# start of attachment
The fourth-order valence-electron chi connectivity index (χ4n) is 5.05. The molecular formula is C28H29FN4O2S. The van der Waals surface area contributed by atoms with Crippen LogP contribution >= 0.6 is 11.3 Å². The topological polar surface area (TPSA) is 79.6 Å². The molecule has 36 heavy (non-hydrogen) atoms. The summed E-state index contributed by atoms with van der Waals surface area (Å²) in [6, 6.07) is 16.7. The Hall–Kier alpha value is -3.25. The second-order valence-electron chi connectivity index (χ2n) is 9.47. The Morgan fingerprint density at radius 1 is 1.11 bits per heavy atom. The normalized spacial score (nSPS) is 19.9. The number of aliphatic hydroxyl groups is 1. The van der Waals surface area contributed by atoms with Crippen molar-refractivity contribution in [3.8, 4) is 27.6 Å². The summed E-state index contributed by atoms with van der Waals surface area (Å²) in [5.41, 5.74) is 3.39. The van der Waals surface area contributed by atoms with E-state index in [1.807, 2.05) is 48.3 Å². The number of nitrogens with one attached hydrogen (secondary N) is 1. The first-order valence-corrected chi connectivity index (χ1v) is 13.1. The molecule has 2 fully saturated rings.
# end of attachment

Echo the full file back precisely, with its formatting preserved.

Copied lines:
The fourth-order valence-electron chi connectivity index (χ4n) is 5.05. The molecular formula is C28H29FN4O2S. The van der Waals surface area contributed by atoms with Crippen LogP contribution >= 0.6 is 11.3 Å². The topological polar surface area (TPSA) is 79.6 Å². The molecule has 36 heavy (non-hydrogen) atoms. The summed E-state index contributed by atoms with van der Waals surface area (Å²) in [6, 6.07) is 16.7. The Hall–Kier alpha value is -3.25. The second-order valence-electron chi connectivity index (χ2n) is 9.47. The Morgan fingerprint density at radius 1 is 1.11 bits per heavy atom. The normalized spacial score (nSPS) is 19.9. The number of aliphatic hydroxyl groups is 1. The van der Waals surface area contributed by atoms with Crippen molar-refractivity contribution in [3.8, 4) is 27.6 Å². The summed E-state index contributed by atoms with van der Waals surface area (Å²) in [5.41, 5.74) is 3.39. The van der Waals surface area contributed by atoms with E-state index in [1.807, 2.05) is 48.3 Å². The number of nitrogens with one attached hydrogen (secondary N) is 1. The first-order valence-corrected chi connectivity index (χ1v) is 13.1. The molecule has 2 fully saturated rings.